PEER REVIEW WORKSHOP
A peer review workshop was conducted by IBBI in association with ICAI RVO. MD/CEOs of eleven RVOs
participated and made presentations on key findings emerging out of the peer review undertaken
by them. Summary of findings during the peer review of valuation reports are provided below:
- Scope of work being vague and requisite details were found missing.
- Insufficient explanation of supporting evidence.
- An explanation on methodology applied to arrive at specific valuation was not provided.
- Errors in numerical calculations and mismatch in logical sequencing.
- Inconsistencies and contradictionswere observed in various parts of the same report.
- Assumptionswere not clearly articulated.
- Important sources for land ownership werenot indicated.
- In some cases, though purpose of valuation was mentioned, however, name of
appointing authority was not mentioned.
- Some references to important dates were missing.
- There were no mention of caveats, limitations and disclaimers in the valuation report.
- The major factors that were taken into account during the valuation not fully indicated.
- Conclusion was not provided.
- No mention of restrictions on use of the report, if any.
- Notes to the report are identical across all asset categories.
- Figures were computed based on provisional balance sheets.
- The reports do not confirm having ‘Considered’ all three generic approaches to value
and do not cite reasons for ‘selection’ of any particular method or for ‘disregarding’ any
- Valuation Reports do not make reference to outstanding liabilities.
DISCLAIMERS AND DISCLOSURES
- No standardization in the disclosures observed.
- Past history of the company should be disclosed in the report to substantiate the
professional judgement, especially when the Company is listed and/or is a Multinational
- In case the company is a wholly Owned Subsidiary (WOS), Valuation Report should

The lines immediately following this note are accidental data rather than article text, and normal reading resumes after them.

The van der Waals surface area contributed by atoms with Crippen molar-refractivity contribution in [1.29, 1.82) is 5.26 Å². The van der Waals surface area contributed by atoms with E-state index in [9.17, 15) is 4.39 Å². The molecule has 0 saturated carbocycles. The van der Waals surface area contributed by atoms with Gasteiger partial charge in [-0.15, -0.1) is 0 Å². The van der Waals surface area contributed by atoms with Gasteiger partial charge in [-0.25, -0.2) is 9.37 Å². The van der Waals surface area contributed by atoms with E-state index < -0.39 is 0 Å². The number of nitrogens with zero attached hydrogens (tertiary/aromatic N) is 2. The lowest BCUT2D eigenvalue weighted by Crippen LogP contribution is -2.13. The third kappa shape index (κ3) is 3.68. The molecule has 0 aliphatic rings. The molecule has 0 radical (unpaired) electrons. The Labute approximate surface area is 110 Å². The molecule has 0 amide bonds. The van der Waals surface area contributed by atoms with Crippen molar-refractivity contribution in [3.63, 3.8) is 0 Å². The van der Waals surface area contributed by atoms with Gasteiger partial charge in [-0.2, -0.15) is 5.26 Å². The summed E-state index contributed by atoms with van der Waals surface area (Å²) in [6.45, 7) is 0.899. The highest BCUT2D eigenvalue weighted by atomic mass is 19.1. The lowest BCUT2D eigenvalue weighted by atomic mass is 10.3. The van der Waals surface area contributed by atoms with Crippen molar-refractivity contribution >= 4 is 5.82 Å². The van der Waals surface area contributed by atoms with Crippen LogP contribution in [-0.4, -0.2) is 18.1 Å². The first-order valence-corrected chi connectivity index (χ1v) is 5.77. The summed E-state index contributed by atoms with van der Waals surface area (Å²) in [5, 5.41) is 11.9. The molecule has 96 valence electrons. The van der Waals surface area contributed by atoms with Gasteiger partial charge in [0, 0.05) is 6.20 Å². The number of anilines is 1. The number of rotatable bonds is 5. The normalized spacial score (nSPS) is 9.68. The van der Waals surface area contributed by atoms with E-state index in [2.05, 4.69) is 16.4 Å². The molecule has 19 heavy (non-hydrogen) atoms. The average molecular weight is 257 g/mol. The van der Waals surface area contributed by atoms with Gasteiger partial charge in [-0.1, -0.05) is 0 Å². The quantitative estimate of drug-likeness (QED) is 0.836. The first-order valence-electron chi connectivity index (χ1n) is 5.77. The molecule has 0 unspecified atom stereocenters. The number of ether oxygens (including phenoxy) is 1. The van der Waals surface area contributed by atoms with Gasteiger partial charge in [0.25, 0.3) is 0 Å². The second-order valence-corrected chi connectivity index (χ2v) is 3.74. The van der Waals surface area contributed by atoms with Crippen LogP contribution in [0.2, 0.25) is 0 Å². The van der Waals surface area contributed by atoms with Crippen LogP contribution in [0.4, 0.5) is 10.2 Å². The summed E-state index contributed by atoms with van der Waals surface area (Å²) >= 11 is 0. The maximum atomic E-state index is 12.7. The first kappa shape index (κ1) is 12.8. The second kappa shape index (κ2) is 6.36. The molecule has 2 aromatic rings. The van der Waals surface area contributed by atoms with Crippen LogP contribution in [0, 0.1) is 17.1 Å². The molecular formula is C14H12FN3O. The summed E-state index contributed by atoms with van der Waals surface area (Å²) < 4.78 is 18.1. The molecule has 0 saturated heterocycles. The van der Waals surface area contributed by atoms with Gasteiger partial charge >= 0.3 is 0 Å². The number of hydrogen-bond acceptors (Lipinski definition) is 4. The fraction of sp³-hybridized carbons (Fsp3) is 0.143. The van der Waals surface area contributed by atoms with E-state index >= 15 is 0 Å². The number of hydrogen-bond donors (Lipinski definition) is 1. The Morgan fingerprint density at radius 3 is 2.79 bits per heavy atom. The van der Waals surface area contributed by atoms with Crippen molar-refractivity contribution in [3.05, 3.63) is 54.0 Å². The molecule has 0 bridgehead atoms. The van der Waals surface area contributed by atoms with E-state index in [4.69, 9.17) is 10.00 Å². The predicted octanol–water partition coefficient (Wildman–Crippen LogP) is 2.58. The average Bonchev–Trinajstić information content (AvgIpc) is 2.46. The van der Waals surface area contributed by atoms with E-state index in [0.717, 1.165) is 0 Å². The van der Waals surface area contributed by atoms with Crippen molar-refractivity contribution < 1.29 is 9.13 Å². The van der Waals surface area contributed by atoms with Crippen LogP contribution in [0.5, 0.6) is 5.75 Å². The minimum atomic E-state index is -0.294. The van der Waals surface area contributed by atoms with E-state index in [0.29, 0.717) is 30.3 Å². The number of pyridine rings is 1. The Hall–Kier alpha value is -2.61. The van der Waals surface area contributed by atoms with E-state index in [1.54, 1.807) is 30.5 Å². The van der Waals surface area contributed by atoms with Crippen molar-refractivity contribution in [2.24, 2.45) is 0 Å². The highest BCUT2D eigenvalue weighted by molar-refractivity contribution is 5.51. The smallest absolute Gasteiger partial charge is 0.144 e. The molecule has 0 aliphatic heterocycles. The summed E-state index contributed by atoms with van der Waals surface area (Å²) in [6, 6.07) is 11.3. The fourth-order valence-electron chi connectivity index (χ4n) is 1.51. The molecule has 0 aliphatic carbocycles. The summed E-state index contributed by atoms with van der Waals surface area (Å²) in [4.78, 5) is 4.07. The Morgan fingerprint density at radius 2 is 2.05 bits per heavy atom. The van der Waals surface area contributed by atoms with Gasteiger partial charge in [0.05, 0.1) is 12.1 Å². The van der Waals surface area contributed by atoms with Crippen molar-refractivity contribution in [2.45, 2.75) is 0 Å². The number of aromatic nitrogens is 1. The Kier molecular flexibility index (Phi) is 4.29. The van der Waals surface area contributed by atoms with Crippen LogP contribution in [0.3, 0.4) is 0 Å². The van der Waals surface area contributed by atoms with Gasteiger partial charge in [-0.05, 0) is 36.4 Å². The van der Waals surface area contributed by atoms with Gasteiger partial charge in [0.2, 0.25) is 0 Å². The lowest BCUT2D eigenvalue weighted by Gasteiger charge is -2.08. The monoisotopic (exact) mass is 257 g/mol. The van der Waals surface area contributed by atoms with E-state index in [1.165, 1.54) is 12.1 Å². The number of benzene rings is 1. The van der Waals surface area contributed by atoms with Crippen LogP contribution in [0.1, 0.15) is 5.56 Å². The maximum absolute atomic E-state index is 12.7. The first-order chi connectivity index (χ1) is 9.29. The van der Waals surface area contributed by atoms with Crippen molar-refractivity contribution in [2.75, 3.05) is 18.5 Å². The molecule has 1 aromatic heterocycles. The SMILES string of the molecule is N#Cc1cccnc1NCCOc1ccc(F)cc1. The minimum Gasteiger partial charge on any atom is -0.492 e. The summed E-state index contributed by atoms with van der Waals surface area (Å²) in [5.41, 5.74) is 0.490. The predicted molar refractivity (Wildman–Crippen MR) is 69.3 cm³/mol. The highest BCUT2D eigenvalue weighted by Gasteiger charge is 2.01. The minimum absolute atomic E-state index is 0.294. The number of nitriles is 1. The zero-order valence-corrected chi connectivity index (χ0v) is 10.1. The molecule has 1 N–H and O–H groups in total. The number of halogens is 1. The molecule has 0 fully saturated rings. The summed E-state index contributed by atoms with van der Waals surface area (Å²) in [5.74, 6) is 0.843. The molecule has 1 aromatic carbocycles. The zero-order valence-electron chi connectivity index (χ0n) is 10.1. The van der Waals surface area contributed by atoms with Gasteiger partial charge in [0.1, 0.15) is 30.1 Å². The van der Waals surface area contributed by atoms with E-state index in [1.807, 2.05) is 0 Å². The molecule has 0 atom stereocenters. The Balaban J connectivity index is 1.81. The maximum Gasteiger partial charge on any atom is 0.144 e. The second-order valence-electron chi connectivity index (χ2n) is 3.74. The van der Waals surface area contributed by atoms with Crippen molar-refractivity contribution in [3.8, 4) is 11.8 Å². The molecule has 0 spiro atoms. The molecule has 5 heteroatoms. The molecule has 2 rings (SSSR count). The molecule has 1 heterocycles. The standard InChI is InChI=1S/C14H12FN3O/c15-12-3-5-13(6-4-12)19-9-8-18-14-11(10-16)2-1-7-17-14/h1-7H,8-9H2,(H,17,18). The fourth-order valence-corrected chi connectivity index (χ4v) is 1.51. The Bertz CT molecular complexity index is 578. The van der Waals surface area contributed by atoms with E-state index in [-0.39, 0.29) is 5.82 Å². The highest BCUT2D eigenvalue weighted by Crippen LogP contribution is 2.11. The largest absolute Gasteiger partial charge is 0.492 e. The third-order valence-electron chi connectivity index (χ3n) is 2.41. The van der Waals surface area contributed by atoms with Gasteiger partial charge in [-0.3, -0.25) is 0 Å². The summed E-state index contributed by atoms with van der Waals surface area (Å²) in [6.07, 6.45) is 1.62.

mention the layers of shareholding to substantiate the beneficial owner and at least
minimum of one layer should be mandatorily mentioned as per Valuation Rules.
- There should be a para of identity of valuer and other experts (if any) involved or assisted
- Definition of "Fair Value" and "Liquidation Value" should be provided in the Report.
- Since the corporate debtor is under CIRP, the report should considerLiquidation Value on
- Disclosure/disclaimer should not mention "Validity of Report is 3 years from the date of
Report", as this provision is the requirement to maintain records for 3 years and not
of Report or validity of valuation.
- The valuer shall not disclaim liability for his/its expertise or deny his/its duty of care,
except to the extent that the assumptions are based on statements of fact provided by the
company or its auditors or consultants or information available in public domain and not
generated by the valuer.
- A statement explicitly restricting the end use of the report to intended user and for
purpose only was missing in many valuation reports.
- Statement or disclosure on conflict of interest needs to be specifically mentioned.
Most valuation reports lacked an explicit declaration regarding compliance with the specific
Among the RVOs only ICAI has prescribed valuation standards for the asset class
Securities or Financial assets. Some reports do refer to this. However, other RVOs have
prescribed International Valuation Standards mostly IVS. Many of the reports do not refer
to the valuation standard so adopted.
Scope of work was not provided in detail in engagement letter or in the Valuation Report.
In a few cases, it was observed that basis of valuation was not as per valuation standards.
It was decided that the outcomes of theworkshop, where certain common mistakes/errors by
the RVs were identified, must bedisseminated by way of hosting the same on the websites of
respective RVOs. Further all the RVs must be sensitize about the common mistakes with a
view to stop reoccurrence of such mistakes and thereby improving quality and standard of the